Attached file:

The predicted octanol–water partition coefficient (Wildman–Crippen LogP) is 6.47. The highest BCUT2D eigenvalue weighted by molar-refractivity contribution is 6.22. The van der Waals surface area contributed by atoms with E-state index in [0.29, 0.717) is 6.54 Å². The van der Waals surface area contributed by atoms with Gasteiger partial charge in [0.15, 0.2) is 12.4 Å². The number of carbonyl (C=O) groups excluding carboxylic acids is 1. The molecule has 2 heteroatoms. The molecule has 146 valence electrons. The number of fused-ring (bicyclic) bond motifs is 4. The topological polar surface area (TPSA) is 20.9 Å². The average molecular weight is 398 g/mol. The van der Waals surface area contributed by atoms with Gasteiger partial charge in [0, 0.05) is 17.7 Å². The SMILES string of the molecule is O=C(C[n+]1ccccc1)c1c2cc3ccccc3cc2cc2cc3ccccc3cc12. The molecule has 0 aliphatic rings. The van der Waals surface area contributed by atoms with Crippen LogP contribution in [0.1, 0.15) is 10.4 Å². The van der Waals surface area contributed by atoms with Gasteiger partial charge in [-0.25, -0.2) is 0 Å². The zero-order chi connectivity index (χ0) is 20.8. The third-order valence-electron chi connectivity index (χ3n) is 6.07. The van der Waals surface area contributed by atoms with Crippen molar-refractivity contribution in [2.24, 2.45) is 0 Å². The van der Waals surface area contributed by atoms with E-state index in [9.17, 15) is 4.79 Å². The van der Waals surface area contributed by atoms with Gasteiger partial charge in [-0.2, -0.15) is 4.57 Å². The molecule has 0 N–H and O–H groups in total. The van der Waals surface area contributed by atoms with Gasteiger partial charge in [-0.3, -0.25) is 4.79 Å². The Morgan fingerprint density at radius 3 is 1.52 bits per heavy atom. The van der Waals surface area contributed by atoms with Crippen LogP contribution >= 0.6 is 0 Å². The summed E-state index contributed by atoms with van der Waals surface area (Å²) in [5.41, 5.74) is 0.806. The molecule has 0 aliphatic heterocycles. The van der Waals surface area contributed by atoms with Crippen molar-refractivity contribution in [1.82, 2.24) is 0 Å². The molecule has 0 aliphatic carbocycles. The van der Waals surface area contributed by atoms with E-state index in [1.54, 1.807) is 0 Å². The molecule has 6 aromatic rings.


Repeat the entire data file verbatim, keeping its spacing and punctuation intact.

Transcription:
The predicted octanol–water partition coefficient (Wildman–Crippen LogP) is 6.47. The highest BCUT2D eigenvalue weighted by molar-refractivity contribution is 6.22. The van der Waals surface area contributed by atoms with E-state index in [0.29, 0.717) is 6.54 Å². The van der Waals surface area contributed by atoms with Gasteiger partial charge in [0.15, 0.2) is 12.4 Å². The number of carbonyl (C=O) groups excluding carboxylic acids is 1. The molecule has 2 heteroatoms. The molecule has 146 valence electrons. The number of fused-ring (bicyclic) bond motifs is 4. The topological polar surface area (TPSA) is 20.9 Å². The average molecular weight is 398 g/mol. The van der Waals surface area contributed by atoms with Gasteiger partial charge in [0, 0.05) is 17.7 Å². The SMILES string of the molecule is O=C(C[n+]1ccccc1)c1c2cc3ccccc3cc2cc2cc3ccccc3cc12. The molecule has 0 aliphatic rings. The van der Waals surface area contributed by atoms with Crippen LogP contribution in [0.1, 0.15) is 10.4 Å². The van der Waals surface area contributed by atoms with Gasteiger partial charge in [-0.25, -0.2) is 0 Å². The zero-order chi connectivity index (χ0) is 20.8. The third-order valence-electron chi connectivity index (χ3n) is 6.07. The van der Waals surface area contributed by atoms with Crippen molar-refractivity contribution in [2.24, 2.45) is 0 Å². The van der Waals surface area contributed by atoms with E-state index in [9.17, 15) is 4.79 Å². The van der Waals surface area contributed by atoms with Gasteiger partial charge in [-0.2, -0.15) is 4.57 Å². The molecule has 0 N–H and O–H groups in total. The van der Waals surface area contributed by atoms with Gasteiger partial charge in [-0.3, -0.25) is 4.79 Å². The Morgan fingerprint density at radius 3 is 1.52 bits per heavy atom. The van der Waals surface area contributed by atoms with Crippen LogP contribution >= 0.6 is 0 Å². The summed E-state index contributed by atoms with van der Waals surface area (Å²) in [5.41, 5.74) is 0.806. The molecule has 0 aliphatic heterocycles. The van der Waals surface area contributed by atoms with Crippen molar-refractivity contribution in [1.82, 2.24) is 0 Å². The molecule has 0 aliphatic carbocycles. The van der Waals surface area contributed by atoms with E-state index in [1.54, 1.807) is 0 Å². The molecule has 6 aromatic rings.